3 Lessons Learned from the SolarWinds Hack

3 Lessons Learned from the SolarWinds Hack

A recent and significant data breach affected government agencies as well as clients associated with various companies using security software developed by SolarWinds. Nearly all Fortune 500 companies were affected by the event known as the “SolarWinds hack.” While the perpetrators of the SolarWinds hack focused on high value targets, the resulting impacts and evolving cybersecurity changes will impact a surprising number of industries.

Mechanics of the SolarWinds Hack

SolarWinds develops a security software called Orion. The method of the attack involved embedding malware into standard software upgrades run at the organization-wide level. All users within the organization would undergo the software update, allowing the perpetrators wide-scale access to the infected organization’s network and data.

Once the breach was detected, companies had to scramble to update security protocol and begin to analyze the extent of the data extracted. The private security firm FireEye detected the breach and noted that a supply chain attack of this variety is a calculated endeavor that requires vast financial resources as well as technical expertise. It was confirmed that Russian Intelligence prompted the data gathering scheme and that the systems of nearly 18,000 private and government users installed the tainted updates.

What We Need to Learn

Methodology is Changing

Updating systems regularly helps ensure overall system stability. The SolarWinds hack demonstrates that hackers are becoming more aware of the protective measures organizations take to secure their networks and using those system stabilizing protocols as potential unauthorized entry points into the system.

The worry now is that new techniques are being developed to covertly enter systems without detection. We are still learning about the scope of the SolarWinds hack since the breach went undetected for a month-long period. Investigators say they believe that Russian hackers used multiple entry points in addition to the Orion update. The Orion updates were not automatic. They were also reviewed to ensure known threats were patched correctly so that the updates would not compromise systems.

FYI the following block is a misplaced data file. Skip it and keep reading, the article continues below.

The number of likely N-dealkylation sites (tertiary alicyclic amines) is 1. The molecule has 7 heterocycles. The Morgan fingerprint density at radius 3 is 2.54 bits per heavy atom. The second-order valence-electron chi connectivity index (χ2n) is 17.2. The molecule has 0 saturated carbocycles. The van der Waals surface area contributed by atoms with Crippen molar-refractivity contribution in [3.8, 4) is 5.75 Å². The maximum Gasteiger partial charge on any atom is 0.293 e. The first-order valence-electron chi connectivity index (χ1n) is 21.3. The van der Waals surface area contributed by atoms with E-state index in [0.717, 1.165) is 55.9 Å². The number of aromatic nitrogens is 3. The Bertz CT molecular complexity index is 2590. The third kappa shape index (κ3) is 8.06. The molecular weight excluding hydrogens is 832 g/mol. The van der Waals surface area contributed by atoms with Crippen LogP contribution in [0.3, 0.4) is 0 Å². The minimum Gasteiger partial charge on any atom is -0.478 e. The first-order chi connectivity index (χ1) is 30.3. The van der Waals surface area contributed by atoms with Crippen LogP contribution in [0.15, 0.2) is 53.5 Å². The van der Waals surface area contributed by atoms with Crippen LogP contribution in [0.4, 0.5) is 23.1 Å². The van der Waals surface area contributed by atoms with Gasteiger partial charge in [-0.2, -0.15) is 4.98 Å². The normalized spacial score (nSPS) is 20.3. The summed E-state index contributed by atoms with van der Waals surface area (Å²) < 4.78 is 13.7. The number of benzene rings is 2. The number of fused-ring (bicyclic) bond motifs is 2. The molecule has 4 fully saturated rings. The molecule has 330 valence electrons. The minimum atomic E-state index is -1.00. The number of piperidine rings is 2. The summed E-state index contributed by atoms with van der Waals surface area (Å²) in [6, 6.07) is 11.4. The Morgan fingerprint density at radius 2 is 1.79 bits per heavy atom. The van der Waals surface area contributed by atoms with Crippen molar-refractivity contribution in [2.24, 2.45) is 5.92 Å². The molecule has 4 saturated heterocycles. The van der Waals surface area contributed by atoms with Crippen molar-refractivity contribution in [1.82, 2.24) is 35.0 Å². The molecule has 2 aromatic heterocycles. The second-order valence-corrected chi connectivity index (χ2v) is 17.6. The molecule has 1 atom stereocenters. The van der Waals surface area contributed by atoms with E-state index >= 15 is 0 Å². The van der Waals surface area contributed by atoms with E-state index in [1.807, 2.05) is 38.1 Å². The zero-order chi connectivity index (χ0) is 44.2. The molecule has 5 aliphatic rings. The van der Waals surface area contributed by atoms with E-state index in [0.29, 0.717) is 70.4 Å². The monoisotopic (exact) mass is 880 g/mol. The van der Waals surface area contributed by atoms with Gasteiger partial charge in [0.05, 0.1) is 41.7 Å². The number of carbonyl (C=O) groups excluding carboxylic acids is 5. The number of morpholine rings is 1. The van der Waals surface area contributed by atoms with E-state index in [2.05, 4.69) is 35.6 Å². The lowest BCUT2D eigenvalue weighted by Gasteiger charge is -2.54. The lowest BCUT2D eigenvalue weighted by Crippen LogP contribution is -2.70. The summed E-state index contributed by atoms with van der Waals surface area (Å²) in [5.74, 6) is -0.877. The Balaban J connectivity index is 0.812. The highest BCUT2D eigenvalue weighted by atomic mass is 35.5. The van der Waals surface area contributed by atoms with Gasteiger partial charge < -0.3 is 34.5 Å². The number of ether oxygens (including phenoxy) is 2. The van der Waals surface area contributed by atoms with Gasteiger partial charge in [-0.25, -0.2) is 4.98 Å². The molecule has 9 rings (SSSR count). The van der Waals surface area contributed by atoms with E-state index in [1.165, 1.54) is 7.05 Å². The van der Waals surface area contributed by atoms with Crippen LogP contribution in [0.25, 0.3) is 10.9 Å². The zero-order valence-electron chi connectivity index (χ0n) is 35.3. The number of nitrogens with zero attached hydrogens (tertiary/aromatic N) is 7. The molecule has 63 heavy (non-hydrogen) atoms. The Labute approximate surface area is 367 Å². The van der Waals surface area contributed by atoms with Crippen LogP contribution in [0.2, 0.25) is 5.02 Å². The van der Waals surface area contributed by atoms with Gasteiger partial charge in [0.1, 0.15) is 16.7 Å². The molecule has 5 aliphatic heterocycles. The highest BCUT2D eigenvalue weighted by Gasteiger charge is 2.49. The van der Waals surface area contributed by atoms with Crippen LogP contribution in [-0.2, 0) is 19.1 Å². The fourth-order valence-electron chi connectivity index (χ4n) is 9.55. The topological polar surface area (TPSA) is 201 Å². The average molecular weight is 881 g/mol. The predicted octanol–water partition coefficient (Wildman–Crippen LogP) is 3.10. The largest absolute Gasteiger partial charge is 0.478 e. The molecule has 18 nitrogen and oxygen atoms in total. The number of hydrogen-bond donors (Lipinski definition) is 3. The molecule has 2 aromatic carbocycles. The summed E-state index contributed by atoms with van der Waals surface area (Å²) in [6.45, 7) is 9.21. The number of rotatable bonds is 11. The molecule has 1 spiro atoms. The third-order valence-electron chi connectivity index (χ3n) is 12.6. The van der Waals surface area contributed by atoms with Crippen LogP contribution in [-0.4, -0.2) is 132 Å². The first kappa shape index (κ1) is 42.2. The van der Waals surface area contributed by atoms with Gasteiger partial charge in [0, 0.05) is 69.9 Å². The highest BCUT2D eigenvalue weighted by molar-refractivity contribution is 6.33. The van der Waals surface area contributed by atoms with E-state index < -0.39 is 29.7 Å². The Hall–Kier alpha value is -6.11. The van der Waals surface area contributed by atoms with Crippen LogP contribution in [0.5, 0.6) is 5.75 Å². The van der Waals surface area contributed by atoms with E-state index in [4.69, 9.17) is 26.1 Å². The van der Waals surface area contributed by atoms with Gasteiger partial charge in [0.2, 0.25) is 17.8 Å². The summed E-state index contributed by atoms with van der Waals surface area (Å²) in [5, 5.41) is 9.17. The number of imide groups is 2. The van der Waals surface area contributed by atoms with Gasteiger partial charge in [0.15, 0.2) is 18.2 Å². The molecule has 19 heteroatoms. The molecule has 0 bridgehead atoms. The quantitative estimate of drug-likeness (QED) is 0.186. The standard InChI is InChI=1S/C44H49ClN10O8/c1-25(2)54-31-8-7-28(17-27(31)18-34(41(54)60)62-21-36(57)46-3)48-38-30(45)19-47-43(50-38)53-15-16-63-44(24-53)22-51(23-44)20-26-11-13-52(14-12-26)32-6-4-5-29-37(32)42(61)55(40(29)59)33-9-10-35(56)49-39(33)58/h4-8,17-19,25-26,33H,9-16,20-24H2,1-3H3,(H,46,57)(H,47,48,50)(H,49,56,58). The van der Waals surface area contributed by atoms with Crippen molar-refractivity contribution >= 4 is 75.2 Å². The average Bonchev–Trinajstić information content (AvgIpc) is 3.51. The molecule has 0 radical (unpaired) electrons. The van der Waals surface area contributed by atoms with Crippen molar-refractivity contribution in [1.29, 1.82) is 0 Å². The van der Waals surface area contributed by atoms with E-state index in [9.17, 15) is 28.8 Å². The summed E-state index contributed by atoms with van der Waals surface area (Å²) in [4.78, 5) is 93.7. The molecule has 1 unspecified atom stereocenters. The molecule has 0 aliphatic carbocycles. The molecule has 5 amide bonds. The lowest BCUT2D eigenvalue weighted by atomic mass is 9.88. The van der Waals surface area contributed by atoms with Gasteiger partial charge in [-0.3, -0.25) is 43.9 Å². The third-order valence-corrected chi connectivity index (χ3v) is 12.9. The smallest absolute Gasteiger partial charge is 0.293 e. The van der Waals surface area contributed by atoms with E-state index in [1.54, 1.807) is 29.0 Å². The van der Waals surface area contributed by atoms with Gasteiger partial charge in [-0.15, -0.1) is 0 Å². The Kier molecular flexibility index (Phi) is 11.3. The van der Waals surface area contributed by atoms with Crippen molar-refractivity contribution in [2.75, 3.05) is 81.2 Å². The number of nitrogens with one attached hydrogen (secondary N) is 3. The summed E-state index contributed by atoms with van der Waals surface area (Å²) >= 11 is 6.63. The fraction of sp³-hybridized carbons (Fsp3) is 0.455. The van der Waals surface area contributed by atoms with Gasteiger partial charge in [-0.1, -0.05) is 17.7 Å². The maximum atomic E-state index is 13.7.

Cyber Criminals Are Not Lone Actors

Another key point of concern with this particular event is the sophistication of the breach. Future cyber events may also be organized or even be foreign-state-controlled pursuits for high value assets.

Future Cyber Events May Be Even More Costly

Hacks that infiltrate multiple servers are expensive events. Following a hack, organizations need security updates to re-restrict network access. The more compromised servers, the greater the need for new security and protocol. 

What You Can Do

A cybersecurity risk assessment will help you understand if you have existing vulnerabilities within your networks. Ongoing cybersecurity monitoring and improvements should become part of a plan to confront possible intrusion and malicious attacks.

The more that is revealed about the SolarWinds breach or new cyber vulnerabilities changing, the better prepared we can be. Developing IT assurances in your organization should be a priority, especially if you have to leverage technology during periods of business disruption. The more remote work devices in the picture, the more opportunities for malicious actors.

For more information about how to improve your cybersecurity protocol, contact us.

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3 Lessons Learned from the SolarWinds Hackhttps://www.cbiz.com/Portals/0/Images/Solar-Winds-Hack-CBIZ.jpg?ver=2021-02-09-162540-297The SolarWinds hack has three important lessons for businesses to keep in mind about future information security incidents.2021-02-09T18:00:00-05:00

The SolarWinds hack has three important lessons for businesses to keep in mind about future information security incidents.

Risk MitigationCyber & Information SecurityYes